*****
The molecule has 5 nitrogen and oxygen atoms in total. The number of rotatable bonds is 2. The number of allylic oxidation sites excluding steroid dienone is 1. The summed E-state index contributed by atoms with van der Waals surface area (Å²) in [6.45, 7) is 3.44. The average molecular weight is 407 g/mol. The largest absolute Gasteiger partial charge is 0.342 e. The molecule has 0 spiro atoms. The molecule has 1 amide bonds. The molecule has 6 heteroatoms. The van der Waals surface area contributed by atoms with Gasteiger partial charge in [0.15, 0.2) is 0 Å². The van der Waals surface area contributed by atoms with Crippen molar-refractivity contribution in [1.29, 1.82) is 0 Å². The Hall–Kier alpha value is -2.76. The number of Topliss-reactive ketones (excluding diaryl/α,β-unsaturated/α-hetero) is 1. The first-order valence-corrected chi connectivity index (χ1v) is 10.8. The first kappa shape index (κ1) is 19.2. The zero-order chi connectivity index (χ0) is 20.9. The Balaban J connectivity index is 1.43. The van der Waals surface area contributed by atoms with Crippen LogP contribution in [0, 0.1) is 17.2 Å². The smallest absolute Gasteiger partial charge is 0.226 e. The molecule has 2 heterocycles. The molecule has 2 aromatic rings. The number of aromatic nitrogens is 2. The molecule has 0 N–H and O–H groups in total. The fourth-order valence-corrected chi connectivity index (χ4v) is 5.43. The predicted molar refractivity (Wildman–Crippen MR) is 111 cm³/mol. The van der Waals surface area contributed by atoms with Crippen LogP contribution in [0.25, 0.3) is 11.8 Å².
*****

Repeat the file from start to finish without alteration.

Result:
The molecule has 5 nitrogen and oxygen atoms in total. The number of rotatable bonds is 2. The number of allylic oxidation sites excluding steroid dienone is 1. The summed E-state index contributed by atoms with van der Waals surface area (Å²) in [6.45, 7) is 3.44. The average molecular weight is 407 g/mol. The largest absolute Gasteiger partial charge is 0.342 e. The molecule has 0 spiro atoms. The molecule has 1 amide bonds. The molecule has 6 heteroatoms. The van der Waals surface area contributed by atoms with Gasteiger partial charge in [0.15, 0.2) is 0 Å². The van der Waals surface area contributed by atoms with Crippen molar-refractivity contribution in [1.29, 1.82) is 0 Å². The Hall–Kier alpha value is -2.76. The number of Topliss-reactive ketones (excluding diaryl/α,β-unsaturated/α-hetero) is 1. The first-order valence-corrected chi connectivity index (χ1v) is 10.8. The first kappa shape index (κ1) is 19.2. The zero-order chi connectivity index (χ0) is 20.9. The Balaban J connectivity index is 1.43. The van der Waals surface area contributed by atoms with Crippen LogP contribution in [0, 0.1) is 17.2 Å². The smallest absolute Gasteiger partial charge is 0.226 e. The molecule has 2 heterocycles. The molecule has 2 aromatic rings. The number of aromatic nitrogens is 2. The molecule has 0 N–H and O–H groups in total. The fourth-order valence-corrected chi connectivity index (χ4v) is 5.43. The predicted molar refractivity (Wildman–Crippen MR) is 111 cm³/mol. The van der Waals surface area contributed by atoms with Crippen LogP contribution in [0.25, 0.3) is 11.8 Å².